From: Ben Goertzel (email@example.com)
Date: Mon Apr 15 2002 - 11:32:53 MDT
My definition of pattern differs in that it is based around
rather than simplicity. If A is a pattern in B, then the question is
whether A is simpler than B, but rather whether A is, on average, less
expensive to compute.
Actually, my definition of pattern allows for a variety of definitions of
The most straightforward mathematical definition is "brevity of program
size", but as I state explicitly, another valuable definition is "brevity of
runtime". The algorithmic info. theory literature contains discussion of
both measures, and of averages between the two measures, etc. Of course,
both space and time are important in pragmatically assessing "simplicity."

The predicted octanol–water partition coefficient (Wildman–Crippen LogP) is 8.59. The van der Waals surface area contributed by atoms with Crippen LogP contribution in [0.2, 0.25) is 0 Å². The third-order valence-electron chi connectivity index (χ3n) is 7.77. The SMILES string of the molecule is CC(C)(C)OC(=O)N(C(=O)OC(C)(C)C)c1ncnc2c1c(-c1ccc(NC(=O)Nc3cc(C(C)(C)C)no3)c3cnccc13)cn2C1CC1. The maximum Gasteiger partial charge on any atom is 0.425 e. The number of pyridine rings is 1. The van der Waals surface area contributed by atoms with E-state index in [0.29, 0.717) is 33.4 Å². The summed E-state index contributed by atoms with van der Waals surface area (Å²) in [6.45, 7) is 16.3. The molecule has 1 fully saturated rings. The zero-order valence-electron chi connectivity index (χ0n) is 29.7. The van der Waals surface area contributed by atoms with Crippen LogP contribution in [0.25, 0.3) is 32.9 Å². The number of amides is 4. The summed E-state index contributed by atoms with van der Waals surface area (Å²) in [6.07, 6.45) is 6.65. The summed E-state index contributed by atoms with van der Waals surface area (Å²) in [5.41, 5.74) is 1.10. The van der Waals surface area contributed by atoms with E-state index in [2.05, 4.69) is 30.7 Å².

So under my definition, Y is a pattern in X, if Y produces a useful
approximation of X, and Y is more tractable than X - that is, less
I think that the perspective you outline here can be seen as special case of
the general framework I've defined.
In fact, I state elsewhere in my (past and present) writings on this that,
in practice, the similarity and simplicity measures involved in the
definition of pattern must be considered as relative to a given system of
knowledge K. In the case of an AI system assessing patterns, this system of
knowledge K is simply its own knowledge base.
So, your definition is my definition with:
-- simplicity defined as some sort of average of space and time cost
-- similarity defined relative to the knowledge base K defined by the system
-- ben g
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